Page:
This issue asked for contributions focussing on research, models, strategies, and also practical exercises which either break new ground on classic linguacultural divides, or are able to reach beyond static, stereotypical ‘cultural differences’ and make some headway in improving communication and mutual understanding in an increasingly transcultural and virtual world. As we had such a response, boosted through the active contribution of SIETAR Europe papers given at Krakow "Interculturalism Ahead: Transition to a Virtual World?" (September 2011), instead of our usual 5-6 papers we have 10 but, sadly perhaps, no interview this year.The first papers in this issue offer specific frameworks or models, all of which move us on from the static cultural-difference models, and chart how the transcultural turn is developing; while those on university training and translation give us a stark reality check. Though there is some light, and much investment in training, especially through foreign study, the picture regarding student perception of the training and of 'the Other', along with actual professional translation highlights the fact that there is still some way to go before we can talk of a real 'transcultural turn' in practice.We hear much about EU supported initiatives in education and training. In particular there is FREPA a Council of Europe 'Framework of Reference for Pluralistic Approaches to Languages and Cultures' (Daryai-Hansen & Schröder-Sura) and INCA, the "Intercultural Competence Assessment" suite of tools (Cano). From the business world we have a fusion of cultural dimensions with the Reiss Life motives (Konigorski), rhyzomatic (rather than tree diagram thinking) embodied in the analogy with the Mobius strip (Hale); WorldWork's 'International Profiler' (IP) and International Preference indicator' (IPI) (Ewington & Hill) along with a more communication focussed enhancement (Spencer-Oatey and Stadler). Areas of perception of cultural difference include a German-American study of Facebook (Reeves), the intercultural benefits of EU supported 'Applied Language Europe' (ALE) European university study exchange (Morón-Martín) and the 'Mobility in Higher Education' project (Cano). With regard specifically to translation and transculturality there is a discussion on the use of corpora and travel insurance texts (Peruzzo and Durán-Muñoz) and a case study on the translation of film titles.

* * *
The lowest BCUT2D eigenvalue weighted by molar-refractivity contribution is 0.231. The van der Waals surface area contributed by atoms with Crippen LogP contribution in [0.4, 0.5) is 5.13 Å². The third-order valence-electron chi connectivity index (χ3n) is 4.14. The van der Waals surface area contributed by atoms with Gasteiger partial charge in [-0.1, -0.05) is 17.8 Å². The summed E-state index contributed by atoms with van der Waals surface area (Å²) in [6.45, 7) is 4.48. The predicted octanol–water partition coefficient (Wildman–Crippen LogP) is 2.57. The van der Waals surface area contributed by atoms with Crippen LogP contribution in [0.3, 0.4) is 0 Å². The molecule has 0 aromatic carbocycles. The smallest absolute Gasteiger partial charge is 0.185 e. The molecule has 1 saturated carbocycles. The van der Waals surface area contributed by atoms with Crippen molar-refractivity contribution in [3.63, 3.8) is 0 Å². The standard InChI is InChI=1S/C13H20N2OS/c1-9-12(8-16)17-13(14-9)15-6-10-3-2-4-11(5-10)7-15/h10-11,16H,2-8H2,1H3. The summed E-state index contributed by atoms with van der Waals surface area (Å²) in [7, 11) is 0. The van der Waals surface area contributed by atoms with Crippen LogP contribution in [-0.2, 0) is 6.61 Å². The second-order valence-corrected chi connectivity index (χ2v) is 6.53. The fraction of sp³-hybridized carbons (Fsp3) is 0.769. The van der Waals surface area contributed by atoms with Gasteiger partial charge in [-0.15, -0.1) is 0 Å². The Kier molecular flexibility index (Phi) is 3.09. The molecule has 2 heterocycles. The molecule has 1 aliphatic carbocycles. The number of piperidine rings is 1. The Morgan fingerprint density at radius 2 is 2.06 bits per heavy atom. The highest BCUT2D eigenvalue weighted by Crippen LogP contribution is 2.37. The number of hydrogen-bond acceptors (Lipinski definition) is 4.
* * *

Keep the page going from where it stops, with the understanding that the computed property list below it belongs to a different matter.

|Editore||Iconesoft Editore Gruppo Eurosan|
|Numero di pagine||215|
|Stato di pubblicazione||Published - 2012|